For 1-mL aliquots of urine specimens, proportional volume (50 µL) of spiking material was added directly to freshly collected urine. Seventy microliters of Urine Conditioning Buffer (UCB; Zymo Research, Irvine, CA) was mixed in. Samples were centrifuged at 3,000 × g (5,600 rpm), and pellet was resuspended in a mix of 200 µL AVE, 200 µL AL/carrier RNA, and 25 µL Protease. The sample was further processed starting with Step 4 of the manufacturer’s protocol (Table 1). Two intermediate −80°C freezing steps were tested: 1) right after spiking (then UCB added while still frozen and thawed with constant mixing); and 2) freezing the UCB pellet.

Alternative optimizations.

Additional procedures and reagents/supplies were tested to improve viral RNA recovery from semen and urine samples, including buffers and columns of RNeasy Plus Mini Kit or QIAamp Viral RNA Mini Kit, QIAzol, QIAshredder columns, ATL buffer (all QIAGEN), Direct-zol RNA MiniPrep Kit (Zymo Research), RNasin Plus RNase Inhibitor (Promega, Madison, WI), SUPERase In RNase Inhibitor (Thermo Fisher Scientific, Waltham, MA), Protector RNase Inhibitor (Roche, Indianapolis, IN), ProtectRNA RNase Inhibitor (Sigma-Aldrich, St. Louis, MO), and Aptima Urine Specimen Transport Tubes (Hologic, Inc., Marlborough, MA). The summary of these experiments is presented in Supplemental Tables 1 and 2.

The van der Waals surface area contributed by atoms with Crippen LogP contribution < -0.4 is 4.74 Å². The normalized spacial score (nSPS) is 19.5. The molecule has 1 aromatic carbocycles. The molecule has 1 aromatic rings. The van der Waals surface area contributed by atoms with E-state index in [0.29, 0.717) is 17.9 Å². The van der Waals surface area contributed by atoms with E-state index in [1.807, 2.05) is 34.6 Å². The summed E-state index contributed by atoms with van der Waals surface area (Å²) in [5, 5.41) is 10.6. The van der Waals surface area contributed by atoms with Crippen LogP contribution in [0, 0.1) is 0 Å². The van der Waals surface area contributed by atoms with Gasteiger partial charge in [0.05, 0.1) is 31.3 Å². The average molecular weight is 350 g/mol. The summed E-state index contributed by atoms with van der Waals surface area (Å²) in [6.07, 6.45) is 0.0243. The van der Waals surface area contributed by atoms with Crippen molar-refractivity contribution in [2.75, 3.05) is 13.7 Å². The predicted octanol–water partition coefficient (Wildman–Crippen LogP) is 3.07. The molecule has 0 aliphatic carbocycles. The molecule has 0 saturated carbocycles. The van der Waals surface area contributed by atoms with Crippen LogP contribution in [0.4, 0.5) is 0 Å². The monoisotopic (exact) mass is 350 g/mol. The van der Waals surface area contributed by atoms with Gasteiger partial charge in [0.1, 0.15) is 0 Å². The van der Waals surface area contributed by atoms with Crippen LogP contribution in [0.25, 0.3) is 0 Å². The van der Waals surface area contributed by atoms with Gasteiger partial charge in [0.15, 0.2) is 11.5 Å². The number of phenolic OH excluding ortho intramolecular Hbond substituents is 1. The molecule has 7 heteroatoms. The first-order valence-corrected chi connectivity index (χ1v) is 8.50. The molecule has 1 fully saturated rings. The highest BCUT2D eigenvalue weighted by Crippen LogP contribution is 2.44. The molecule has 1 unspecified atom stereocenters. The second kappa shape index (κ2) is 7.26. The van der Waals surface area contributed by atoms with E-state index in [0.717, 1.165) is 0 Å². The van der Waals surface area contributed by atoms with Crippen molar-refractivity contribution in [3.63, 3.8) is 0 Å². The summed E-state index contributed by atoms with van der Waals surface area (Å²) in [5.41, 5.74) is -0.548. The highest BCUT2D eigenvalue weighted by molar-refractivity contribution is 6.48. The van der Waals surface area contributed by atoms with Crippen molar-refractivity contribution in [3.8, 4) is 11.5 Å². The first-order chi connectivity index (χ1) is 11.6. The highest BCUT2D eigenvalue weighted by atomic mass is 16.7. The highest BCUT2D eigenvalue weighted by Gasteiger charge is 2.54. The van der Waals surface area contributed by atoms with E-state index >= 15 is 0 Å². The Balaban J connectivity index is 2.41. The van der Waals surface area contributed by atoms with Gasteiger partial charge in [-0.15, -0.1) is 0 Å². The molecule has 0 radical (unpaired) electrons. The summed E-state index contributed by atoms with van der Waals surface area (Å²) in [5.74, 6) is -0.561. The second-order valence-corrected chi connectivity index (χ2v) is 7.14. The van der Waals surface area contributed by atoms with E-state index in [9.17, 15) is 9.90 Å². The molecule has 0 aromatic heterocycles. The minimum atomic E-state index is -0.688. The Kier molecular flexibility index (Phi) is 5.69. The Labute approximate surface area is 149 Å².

Viral RNA detection.

Five microliters of extracted RNA were used in a duplicate 20-µL reaction with TaqMan Fast Virus 1-Step Master Mix (Thermo Fisher Scientific) on ViiA 7 Real-Time PCR System (Thermo Fisher Scientific). The previously published TaqMan ZIKV 1107 assay was used.15 The following controls were included in each RT-qPCR run: six points of ZIKV RNA standard curve (in vitro transcribed oligonucleotide), extraction negative control, extraction positive control, and no template control, all in duplicate.

RNA recovery estimation.

Ct values and copies/µL values from a duplicate of RT-qPCR for each sample were used to calculate mean Ct values and mean copies/µL values for each extracted sample. Each triplicate of mean copies/µL values per viral load was used to calculate average concentration in spiked matrix for each level of viral load.